If you let him go, that means you might be free. And what is freedom anyways?
Unfamiliar – even more dangerous than learned confinement.
Dragging a dead body around is strenuous, but you prevail as commander of your sorrow.
Holding resentments tucked in your back pocket, listing them daily on your to-do lists, and cradling them so comfortable in your arms – as if you had birthed them – this keeps you trapped.
And the one who did this to you barely even knows you’re there. The chains you hold so dear have no hold on him.
I forgave my abuser. I stopped holding him hostage – and in so doing, I let God open the prison doors for me. I let Him hold my heart and my pain, and gave him the key – finally.
Burying and blame look a lot like this: I put myself in the car with him that day, and I let him drive me to the park, and I let him touch me, and I touched him.
But I was not too blame. He’d chosen me. Won my trust. Manipulated my heart so he could perpetrate my body. Covering me with accolades of adoration just to slay my sexuality.
Victim I was.
But I traded His power for my prisons.
Victor I am today.
Past hurts resurface. They rise up and cry out – hold me again. Pick me up and nourish the pain.
Forgiveness if final. It is finished and He is enough. I receive it over this violation.
And yet I waiver in the everyday acts of absolution.
When my “sister” in Christ says one more cutting word about me.
When my adopted son pushes me away – assuring me we won’t be close today.
When the stranger cuts me off – in traffic, in my train of thought, in my joy.
It’s in the daily – I find my prisons reborn.
It’s in the moments – I choose again to re-chain the sorrow.
It’s in the breathing – I give up my freedom all over.
If it’s possible to forgive every time because of the accessible power of Christ – why do I resist?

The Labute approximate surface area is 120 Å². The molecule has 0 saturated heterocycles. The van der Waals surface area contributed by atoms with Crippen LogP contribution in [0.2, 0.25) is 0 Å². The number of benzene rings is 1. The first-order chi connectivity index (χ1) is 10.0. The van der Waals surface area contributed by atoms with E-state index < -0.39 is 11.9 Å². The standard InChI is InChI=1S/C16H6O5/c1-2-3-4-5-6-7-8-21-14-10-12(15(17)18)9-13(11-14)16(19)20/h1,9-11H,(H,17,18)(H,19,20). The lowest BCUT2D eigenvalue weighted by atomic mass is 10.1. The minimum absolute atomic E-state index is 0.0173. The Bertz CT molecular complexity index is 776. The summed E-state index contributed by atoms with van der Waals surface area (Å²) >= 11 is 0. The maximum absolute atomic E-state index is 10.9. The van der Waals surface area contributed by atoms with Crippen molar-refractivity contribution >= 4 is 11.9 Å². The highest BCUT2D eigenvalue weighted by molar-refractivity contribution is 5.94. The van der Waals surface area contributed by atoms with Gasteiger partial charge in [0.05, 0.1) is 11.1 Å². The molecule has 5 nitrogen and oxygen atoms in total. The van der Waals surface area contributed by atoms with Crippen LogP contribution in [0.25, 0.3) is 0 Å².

If it’s true He finished on the cross what I could never begin to forgive even about my broken heart – my dirty choices – why fight?
If it’s the chains that keep us broken, locked up, alone – why return to them – over and over?
Remembering today how breaking free is not only optional – but optimal – I will choose His Very Best.
I will rest at the feet of The One Safe Place.
Remember the one who shattered your heart, ruptured your purity, and severed your hope?
He’s no longer safe. He’s no longer in control.
If you’ve been rescued by The King – live where Forgiveness is Final – where you no longer cradle your pain, but rather –
You are cradled by The One who holds you through your past, present – and future.
30 Comments 15 June 2013
Dear, dear Julia,
On Sunday you turn 15 years old. You’ve weathered a difficult year, missing half your first semester with an unknown and scary illness, but you persevered and got to see God heal those crazy headaches.
You have given your heart to Jesus in new ways. I’m so proud of you, Julia. You love your friends well and you enjoy hanging out with the family. You are grounded, smart, and empathetic. I love the way God put you together.
Fifteen years ago, you didn’t want to come screaming into the world. You preferred the warm cocoon of me to the harsh realities beyond. In one week you flew on your first airplane to Texas, moving your citizenship from the great Pacific Northwest to big ol’ hot Texas. You still like spicy food more than any of us.
You were the bravest girl in French schools, not speaking a lick of French, learning to make friends, and enduring teachers who called you stupid. They were liars. They didn’t tell the truth. But for a season, you believed those lies. Seeing how beautifully you raised your grades this year from the abyss of absences and hospital stays PROVES your intelligence.
You are beautiful, funny, and helpful. You respect others. You stick your neck out for your friends. You are loyal. You love animals well. Whether you admit it or not, you’re a natural born storyteller.
I’m so grateful for you, for your perseverance during this difficult year, for your smile, for learning to admit when you’re wrong, for praying for me, for knowing when I’m sad and offering comfort. I see big things in your life, big changes in the kingdom of God because of you.